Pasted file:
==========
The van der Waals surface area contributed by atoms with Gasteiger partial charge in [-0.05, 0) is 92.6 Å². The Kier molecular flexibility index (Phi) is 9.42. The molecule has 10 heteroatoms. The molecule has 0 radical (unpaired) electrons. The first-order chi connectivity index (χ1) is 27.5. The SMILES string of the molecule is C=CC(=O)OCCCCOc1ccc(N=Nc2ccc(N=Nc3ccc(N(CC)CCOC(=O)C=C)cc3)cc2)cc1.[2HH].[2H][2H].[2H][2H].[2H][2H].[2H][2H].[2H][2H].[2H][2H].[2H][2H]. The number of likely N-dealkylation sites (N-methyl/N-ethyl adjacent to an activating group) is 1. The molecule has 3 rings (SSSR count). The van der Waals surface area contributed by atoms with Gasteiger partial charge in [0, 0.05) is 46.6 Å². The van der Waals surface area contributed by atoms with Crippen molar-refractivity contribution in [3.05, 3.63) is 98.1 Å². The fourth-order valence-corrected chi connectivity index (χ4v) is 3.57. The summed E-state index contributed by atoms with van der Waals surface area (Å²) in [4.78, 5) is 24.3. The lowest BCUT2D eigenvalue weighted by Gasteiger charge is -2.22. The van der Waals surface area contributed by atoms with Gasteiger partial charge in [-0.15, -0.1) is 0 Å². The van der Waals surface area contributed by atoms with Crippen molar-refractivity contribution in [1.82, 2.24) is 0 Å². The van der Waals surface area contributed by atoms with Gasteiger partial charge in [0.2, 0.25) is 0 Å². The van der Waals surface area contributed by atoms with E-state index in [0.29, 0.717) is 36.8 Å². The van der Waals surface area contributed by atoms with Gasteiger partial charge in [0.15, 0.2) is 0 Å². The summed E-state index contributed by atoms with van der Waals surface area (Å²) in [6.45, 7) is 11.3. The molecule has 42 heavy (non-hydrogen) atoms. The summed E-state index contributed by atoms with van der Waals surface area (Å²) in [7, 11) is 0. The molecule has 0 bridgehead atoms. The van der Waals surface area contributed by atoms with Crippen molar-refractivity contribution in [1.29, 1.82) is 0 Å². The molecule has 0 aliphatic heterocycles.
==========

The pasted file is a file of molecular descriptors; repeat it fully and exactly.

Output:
The van der Waals surface area contributed by atoms with Gasteiger partial charge in [-0.05, 0) is 92.6 Å². The Kier molecular flexibility index (Phi) is 9.42. The molecule has 10 heteroatoms. The molecule has 0 radical (unpaired) electrons. The first-order chi connectivity index (χ1) is 27.5. The SMILES string of the molecule is C=CC(=O)OCCCCOc1ccc(N=Nc2ccc(N=Nc3ccc(N(CC)CCOC(=O)C=C)cc3)cc2)cc1.[2HH].[2H][2H].[2H][2H].[2H][2H].[2H][2H].[2H][2H].[2H][2H].[2H][2H]. The number of likely N-dealkylation sites (N-methyl/N-ethyl adjacent to an activating group) is 1. The molecule has 3 rings (SSSR count). The van der Waals surface area contributed by atoms with Gasteiger partial charge in [0, 0.05) is 46.6 Å². The van der Waals surface area contributed by atoms with Crippen molar-refractivity contribution in [3.05, 3.63) is 98.1 Å². The fourth-order valence-corrected chi connectivity index (χ4v) is 3.57. The summed E-state index contributed by atoms with van der Waals surface area (Å²) in [4.78, 5) is 24.3. The lowest BCUT2D eigenvalue weighted by Gasteiger charge is -2.22. The van der Waals surface area contributed by atoms with Gasteiger partial charge in [-0.15, -0.1) is 0 Å². The van der Waals surface area contributed by atoms with Crippen molar-refractivity contribution in [1.82, 2.24) is 0 Å². The van der Waals surface area contributed by atoms with Gasteiger partial charge in [0.2, 0.25) is 0 Å². The van der Waals surface area contributed by atoms with E-state index in [0.29, 0.717) is 36.8 Å². The van der Waals surface area contributed by atoms with Gasteiger partial charge in [0.15, 0.2) is 0 Å². The summed E-state index contributed by atoms with van der Waals surface area (Å²) in [6.45, 7) is 11.3. The molecule has 42 heavy (non-hydrogen) atoms. The summed E-state index contributed by atoms with van der Waals surface area (Å²) in [7, 11) is 0. The molecule has 0 bridgehead atoms. The van der Waals surface area contributed by atoms with Crippen molar-refractivity contribution in [1.29, 1.82) is 0 Å². The molecule has 0 aliphatic heterocycles.